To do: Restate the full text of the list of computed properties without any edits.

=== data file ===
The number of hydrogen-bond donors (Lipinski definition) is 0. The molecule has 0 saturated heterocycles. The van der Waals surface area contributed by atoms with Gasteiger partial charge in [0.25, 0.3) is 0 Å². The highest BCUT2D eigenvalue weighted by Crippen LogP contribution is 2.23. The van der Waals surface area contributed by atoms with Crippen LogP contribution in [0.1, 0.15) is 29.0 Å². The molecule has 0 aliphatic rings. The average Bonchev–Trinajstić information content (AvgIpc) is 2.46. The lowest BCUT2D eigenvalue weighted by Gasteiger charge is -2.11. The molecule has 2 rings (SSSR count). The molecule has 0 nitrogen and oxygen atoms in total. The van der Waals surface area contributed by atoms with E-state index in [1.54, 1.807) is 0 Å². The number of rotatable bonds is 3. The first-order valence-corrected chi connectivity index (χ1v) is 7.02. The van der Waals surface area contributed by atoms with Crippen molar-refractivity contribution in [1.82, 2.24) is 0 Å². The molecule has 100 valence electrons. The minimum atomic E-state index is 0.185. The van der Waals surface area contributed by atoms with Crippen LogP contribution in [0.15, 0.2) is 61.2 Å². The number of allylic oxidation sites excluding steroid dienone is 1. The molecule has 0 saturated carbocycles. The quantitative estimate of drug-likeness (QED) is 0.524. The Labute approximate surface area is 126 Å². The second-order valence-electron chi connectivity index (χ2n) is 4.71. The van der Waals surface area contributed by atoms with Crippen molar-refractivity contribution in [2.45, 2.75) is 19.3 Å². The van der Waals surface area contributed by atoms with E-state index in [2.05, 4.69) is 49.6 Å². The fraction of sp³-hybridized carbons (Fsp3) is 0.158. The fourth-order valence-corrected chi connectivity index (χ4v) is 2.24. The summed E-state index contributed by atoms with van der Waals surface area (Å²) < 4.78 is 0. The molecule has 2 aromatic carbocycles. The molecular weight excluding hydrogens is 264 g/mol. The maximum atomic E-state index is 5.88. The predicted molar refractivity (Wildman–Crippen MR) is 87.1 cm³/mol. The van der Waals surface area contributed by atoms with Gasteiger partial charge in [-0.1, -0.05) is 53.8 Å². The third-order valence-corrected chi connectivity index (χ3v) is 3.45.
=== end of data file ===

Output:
The number of hydrogen-bond donors (Lipinski definition) is 0. The molecule has 0 saturated heterocycles. The van der Waals surface area contributed by atoms with Gasteiger partial charge in [0.25, 0.3) is 0 Å². The highest BCUT2D eigenvalue weighted by Crippen LogP contribution is 2.23. The van der Waals surface area contributed by atoms with Crippen LogP contribution in [0.1, 0.15) is 29.0 Å². The molecule has 0 aliphatic rings. The average Bonchev–Trinajstić information content (AvgIpc) is 2.46. The lowest BCUT2D eigenvalue weighted by Gasteiger charge is -2.11. The molecule has 2 rings (SSSR count). The molecule has 0 nitrogen and oxygen atoms in total. The van der Waals surface area contributed by atoms with E-state index in [1.54, 1.807) is 0 Å². The number of rotatable bonds is 3. The first-order valence-corrected chi connectivity index (χ1v) is 7.02. The van der Waals surface area contributed by atoms with Crippen molar-refractivity contribution in [1.82, 2.24) is 0 Å². The molecule has 100 valence electrons. The minimum atomic E-state index is 0.185. The van der Waals surface area contributed by atoms with Crippen LogP contribution in [0.15, 0.2) is 61.2 Å². The number of allylic oxidation sites excluding steroid dienone is 1. The molecule has 0 saturated carbocycles. The quantitative estimate of drug-likeness (QED) is 0.524. The Labute approximate surface area is 126 Å². The second-order valence-electron chi connectivity index (χ2n) is 4.71. The van der Waals surface area contributed by atoms with Crippen molar-refractivity contribution in [2.45, 2.75) is 19.3 Å². The van der Waals surface area contributed by atoms with E-state index in [2.05, 4.69) is 49.6 Å². The fraction of sp³-hybridized carbons (Fsp3) is 0.158. The fourth-order valence-corrected chi connectivity index (χ4v) is 2.24. The summed E-state index contributed by atoms with van der Waals surface area (Å²) < 4.78 is 0. The molecule has 2 aromatic carbocycles. The molecular weight excluding hydrogens is 264 g/mol. The maximum atomic E-state index is 5.88. The predicted molar refractivity (Wildman–Crippen MR) is 87.1 cm³/mol. The van der Waals surface area contributed by atoms with Gasteiger partial charge in [-0.1, -0.05) is 53.8 Å². The third-order valence-corrected chi connectivity index (χ3v) is 3.45.